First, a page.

If you are looking for a 4x4 tyre with more on road performance, the Goodyear Wrangler All-Terrain Adventure bridges the gap between the SUV tyre and the off road 4x4 specialist tyre. The tyre is designed for 50% off road and 50% on road, so you can still use it off road regularly, but it’s got nicer road balance than the DuraTrac tyre.

What Are OE Tyres?

Original Equipment (OE) tyres are tyres specifically designed by tyre manufacturers alongside car manufacturers for a specific vehicle, to ensure that the individual vehicle’s performance can be maximised.

This usually takes place in the early development cycle of a new vehicle and takes into consideration various aspects of tyre performance, such as handling, braking, traction, tread wear, noise and vibration. Development cycles can take 2-3 years, including lab and bench tests as well as several prototype tyres over hundreds of thousands of real world miles.

When it comes to replacing your tyres, it’s always a good idea to check what the OE tyres are for your vehicle. OE tyres will have their own specific mark fitment, such as a star marking for BMW, MO for Mercedes and AO for Audi.

Take a look at our OE tyres for all car manufacturers here



EU Tyre Label

The EU tyre label provides important safety and environmental information about each tyre. It helps you compare tyres for wet grip, fuel efficiency and noise.

Fuel efficiency is rated from A to G on a colour-coded scale. A (green) = highest fuel efficiency rating. G (red) = lowest fuel efficiency rating.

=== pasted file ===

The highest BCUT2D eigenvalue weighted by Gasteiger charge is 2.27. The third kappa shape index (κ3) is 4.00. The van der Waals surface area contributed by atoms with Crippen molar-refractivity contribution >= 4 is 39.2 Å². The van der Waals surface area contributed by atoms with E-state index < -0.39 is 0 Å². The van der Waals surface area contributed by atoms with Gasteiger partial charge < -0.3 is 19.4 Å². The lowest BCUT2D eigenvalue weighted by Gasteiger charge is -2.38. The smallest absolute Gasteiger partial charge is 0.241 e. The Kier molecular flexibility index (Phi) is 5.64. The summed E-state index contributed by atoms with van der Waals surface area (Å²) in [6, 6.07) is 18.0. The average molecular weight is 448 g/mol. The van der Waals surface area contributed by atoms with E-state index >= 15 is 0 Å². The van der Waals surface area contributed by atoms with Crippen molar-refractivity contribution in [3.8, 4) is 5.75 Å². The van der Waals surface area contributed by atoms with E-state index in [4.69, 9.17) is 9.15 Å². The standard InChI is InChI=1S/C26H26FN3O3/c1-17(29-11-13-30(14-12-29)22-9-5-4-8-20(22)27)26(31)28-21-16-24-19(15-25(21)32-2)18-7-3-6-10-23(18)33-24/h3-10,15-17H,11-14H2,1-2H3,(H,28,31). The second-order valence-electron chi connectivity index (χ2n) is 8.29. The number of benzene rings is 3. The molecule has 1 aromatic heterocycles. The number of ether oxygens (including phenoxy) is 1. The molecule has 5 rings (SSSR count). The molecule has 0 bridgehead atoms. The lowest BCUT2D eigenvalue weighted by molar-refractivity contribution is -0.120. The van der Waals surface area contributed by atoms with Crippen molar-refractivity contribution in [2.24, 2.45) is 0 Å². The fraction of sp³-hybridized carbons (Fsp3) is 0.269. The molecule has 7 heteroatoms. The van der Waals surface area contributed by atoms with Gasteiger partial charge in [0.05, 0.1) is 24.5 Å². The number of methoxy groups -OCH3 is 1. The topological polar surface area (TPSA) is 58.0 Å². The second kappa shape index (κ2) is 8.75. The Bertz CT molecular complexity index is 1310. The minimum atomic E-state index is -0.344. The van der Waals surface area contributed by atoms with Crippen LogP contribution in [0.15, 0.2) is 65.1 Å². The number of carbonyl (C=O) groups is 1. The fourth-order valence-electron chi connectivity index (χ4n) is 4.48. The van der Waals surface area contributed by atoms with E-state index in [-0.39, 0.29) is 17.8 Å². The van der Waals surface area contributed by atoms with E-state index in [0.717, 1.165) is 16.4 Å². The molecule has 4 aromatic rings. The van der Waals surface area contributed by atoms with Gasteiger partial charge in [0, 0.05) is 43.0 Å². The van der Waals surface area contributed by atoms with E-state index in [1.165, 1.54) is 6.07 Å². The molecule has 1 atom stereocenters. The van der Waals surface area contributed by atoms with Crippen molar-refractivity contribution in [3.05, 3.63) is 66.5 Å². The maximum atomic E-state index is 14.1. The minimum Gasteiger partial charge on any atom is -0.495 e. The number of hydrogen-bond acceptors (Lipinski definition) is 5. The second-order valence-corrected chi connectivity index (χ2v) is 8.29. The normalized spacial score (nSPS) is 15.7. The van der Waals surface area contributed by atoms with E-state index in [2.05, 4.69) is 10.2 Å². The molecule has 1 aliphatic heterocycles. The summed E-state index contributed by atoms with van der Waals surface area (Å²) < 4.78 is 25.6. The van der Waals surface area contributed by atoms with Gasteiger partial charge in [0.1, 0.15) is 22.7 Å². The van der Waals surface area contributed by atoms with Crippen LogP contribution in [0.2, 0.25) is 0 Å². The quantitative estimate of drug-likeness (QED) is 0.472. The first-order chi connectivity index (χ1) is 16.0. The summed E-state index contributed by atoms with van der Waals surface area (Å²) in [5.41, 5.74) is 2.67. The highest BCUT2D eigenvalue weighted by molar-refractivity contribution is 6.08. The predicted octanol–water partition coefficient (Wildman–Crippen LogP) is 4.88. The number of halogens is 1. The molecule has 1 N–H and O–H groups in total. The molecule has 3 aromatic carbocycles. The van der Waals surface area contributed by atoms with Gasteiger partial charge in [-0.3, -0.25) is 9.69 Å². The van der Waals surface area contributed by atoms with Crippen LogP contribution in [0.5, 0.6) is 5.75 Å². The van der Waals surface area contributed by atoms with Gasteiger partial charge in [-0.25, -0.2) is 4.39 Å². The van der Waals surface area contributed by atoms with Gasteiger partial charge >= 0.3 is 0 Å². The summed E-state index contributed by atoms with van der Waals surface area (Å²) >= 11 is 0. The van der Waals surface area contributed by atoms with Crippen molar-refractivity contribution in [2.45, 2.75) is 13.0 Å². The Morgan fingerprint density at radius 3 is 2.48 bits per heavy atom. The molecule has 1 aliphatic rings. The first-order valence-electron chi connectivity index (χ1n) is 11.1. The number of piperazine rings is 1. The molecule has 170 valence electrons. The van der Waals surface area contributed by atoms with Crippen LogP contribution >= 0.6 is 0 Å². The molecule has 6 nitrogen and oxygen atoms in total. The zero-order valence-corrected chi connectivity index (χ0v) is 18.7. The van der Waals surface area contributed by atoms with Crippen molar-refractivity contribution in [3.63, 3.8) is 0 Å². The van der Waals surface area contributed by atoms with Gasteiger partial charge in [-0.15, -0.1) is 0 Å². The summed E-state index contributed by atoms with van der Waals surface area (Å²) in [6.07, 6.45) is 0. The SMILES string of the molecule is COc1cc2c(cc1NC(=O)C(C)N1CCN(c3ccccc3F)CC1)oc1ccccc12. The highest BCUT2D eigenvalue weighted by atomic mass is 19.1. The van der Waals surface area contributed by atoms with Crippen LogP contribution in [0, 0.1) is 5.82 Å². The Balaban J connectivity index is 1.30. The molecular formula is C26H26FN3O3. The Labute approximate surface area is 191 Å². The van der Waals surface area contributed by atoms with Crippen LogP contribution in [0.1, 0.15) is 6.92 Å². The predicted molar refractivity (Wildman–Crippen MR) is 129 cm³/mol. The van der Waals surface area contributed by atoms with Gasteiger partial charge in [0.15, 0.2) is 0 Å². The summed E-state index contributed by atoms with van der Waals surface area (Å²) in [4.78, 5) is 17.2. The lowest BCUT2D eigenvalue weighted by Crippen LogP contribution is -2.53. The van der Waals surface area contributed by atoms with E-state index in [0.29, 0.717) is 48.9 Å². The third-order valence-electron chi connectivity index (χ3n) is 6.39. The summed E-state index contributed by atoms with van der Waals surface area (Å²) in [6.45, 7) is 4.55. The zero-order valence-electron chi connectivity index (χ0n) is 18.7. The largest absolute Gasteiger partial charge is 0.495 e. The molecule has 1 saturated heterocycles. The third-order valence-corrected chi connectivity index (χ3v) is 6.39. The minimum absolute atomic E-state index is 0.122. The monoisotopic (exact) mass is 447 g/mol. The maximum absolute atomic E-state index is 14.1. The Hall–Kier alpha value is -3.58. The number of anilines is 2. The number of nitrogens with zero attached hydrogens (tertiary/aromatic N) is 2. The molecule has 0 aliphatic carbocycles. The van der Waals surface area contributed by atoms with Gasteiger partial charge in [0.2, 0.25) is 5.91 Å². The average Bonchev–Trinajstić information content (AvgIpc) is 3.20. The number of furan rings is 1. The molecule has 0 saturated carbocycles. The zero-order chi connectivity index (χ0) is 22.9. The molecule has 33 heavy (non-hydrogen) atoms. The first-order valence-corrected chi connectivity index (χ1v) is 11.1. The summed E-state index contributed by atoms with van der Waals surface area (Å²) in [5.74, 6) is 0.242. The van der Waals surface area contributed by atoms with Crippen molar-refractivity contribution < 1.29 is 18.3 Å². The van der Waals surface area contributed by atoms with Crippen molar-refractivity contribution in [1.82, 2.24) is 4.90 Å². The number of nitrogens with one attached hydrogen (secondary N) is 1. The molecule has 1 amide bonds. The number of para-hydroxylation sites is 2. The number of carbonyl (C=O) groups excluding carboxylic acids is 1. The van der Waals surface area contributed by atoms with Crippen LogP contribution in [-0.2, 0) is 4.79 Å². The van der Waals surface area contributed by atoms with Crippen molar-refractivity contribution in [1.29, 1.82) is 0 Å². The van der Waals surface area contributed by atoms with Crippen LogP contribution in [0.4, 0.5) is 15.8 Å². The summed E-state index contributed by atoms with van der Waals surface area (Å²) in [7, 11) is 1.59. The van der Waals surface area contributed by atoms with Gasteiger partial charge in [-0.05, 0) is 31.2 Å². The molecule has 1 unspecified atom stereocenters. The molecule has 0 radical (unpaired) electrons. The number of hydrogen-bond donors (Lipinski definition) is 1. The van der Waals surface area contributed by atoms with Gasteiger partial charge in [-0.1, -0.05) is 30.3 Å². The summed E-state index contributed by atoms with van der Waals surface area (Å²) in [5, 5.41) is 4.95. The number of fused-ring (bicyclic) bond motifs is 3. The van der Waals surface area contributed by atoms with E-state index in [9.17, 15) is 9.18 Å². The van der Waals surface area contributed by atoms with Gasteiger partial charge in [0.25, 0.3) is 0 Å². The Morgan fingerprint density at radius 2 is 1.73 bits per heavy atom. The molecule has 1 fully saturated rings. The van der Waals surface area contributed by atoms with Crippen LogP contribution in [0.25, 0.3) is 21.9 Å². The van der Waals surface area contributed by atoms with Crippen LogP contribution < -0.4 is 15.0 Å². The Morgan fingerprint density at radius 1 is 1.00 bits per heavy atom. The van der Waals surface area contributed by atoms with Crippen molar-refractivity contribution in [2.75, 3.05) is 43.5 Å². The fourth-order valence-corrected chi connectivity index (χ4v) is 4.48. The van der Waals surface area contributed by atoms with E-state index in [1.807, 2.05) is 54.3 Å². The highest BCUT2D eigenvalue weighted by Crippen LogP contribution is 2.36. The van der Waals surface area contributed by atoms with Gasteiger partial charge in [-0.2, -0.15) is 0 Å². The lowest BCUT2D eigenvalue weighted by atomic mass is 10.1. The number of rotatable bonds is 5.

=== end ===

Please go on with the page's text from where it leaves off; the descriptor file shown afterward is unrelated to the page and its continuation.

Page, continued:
Wet grip is the tyre’s ability to stick to the road in wet conditions. The EU rating focuses only on one aspect of wet grip – the wet braking performance of the tyre. Wet grip is rated from A to F: A = highest rating and F = lowest rating.

Noise Rating measures the pass-by noise a car makes that comes from the tyres. It is measured on a scale of decibels, depicted as waves. 1 black wave = quiet, 2 black waves = moderate and 3 black waves: noisy.

See our guide to the EU Tyre Label for exact details.

How Tyres are Made

At Goodyear, we’re continually developing new technology and looking for innovative ways to improve our tyres. Our quality control engineers are also always on hand to test tyres when they’re made to make sure they’re up to scratch.

The manufacturing process typically follows five key steps:

1. Blend: up to 30 different kinds of rubber, fillers and other ingredients are mixed in giant blenders to create a black, gummy compound that will be sent on for milling.

2. Mill: the cooled rubber is cut into strips that will form the basic structure of the tyre itself. At this stage, some of the tyre parts prepared are then coated in another type of rubber.

3. Build: the tyre is built from the inside out using a tyre-building machine. The result is a ‘green tyre’ – a tyre that is beginning to look finished.

4. Cure: the green tyre is then vulcanised with hot moulds in a curing machine, compressing all of the parts of the tyre together and giving the tyre its final shape, including its tread pattern and manufacturer’s sidewall markings.

5. Inspect: trained inspectors using special machinery will now carefully check each tyre for the slightest blemish or imperfection before it can be shipped for sale. 



Find out more about how tyres are made.





The right tyre for you

Tyre Search

Find a Dealer

Store Locator

Tyre Guide

Find out more